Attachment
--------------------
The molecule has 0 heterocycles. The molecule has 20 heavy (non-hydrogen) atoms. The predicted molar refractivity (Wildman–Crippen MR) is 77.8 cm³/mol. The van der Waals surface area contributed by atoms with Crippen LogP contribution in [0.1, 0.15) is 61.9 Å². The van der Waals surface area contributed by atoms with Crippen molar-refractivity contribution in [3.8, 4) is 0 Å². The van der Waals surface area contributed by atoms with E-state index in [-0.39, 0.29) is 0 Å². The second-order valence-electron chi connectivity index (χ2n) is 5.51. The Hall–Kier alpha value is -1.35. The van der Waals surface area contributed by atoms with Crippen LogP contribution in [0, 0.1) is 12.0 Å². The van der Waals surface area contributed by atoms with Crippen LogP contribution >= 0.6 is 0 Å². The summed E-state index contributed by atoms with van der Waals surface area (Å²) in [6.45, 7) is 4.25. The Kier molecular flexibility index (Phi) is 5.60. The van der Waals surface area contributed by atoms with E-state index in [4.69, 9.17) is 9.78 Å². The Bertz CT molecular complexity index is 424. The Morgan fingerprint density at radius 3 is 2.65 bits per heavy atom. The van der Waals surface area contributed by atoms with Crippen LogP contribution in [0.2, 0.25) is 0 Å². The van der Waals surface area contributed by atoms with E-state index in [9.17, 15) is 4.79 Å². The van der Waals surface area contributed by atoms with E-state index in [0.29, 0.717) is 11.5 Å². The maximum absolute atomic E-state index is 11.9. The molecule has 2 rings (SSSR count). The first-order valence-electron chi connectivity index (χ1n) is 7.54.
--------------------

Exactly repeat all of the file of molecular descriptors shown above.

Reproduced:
The molecule has 0 heterocycles. The molecule has 20 heavy (non-hydrogen) atoms. The predicted molar refractivity (Wildman–Crippen MR) is 77.8 cm³/mol. The van der Waals surface area contributed by atoms with Crippen LogP contribution in [0.1, 0.15) is 61.9 Å². The van der Waals surface area contributed by atoms with Crippen molar-refractivity contribution in [3.8, 4) is 0 Å². The van der Waals surface area contributed by atoms with E-state index in [-0.39, 0.29) is 0 Å². The second-order valence-electron chi connectivity index (χ2n) is 5.51. The Hall–Kier alpha value is -1.35. The van der Waals surface area contributed by atoms with Crippen LogP contribution in [0, 0.1) is 12.0 Å². The van der Waals surface area contributed by atoms with Crippen LogP contribution >= 0.6 is 0 Å². The summed E-state index contributed by atoms with van der Waals surface area (Å²) in [6.45, 7) is 4.25. The Kier molecular flexibility index (Phi) is 5.60. The van der Waals surface area contributed by atoms with E-state index in [4.69, 9.17) is 9.78 Å². The Bertz CT molecular complexity index is 424. The Morgan fingerprint density at radius 3 is 2.65 bits per heavy atom. The van der Waals surface area contributed by atoms with Crippen LogP contribution in [0.2, 0.25) is 0 Å². The van der Waals surface area contributed by atoms with E-state index in [9.17, 15) is 4.79 Å². The van der Waals surface area contributed by atoms with E-state index in [0.29, 0.717) is 11.5 Å². The maximum absolute atomic E-state index is 11.9. The molecule has 2 rings (SSSR count). The first-order valence-electron chi connectivity index (χ1n) is 7.54.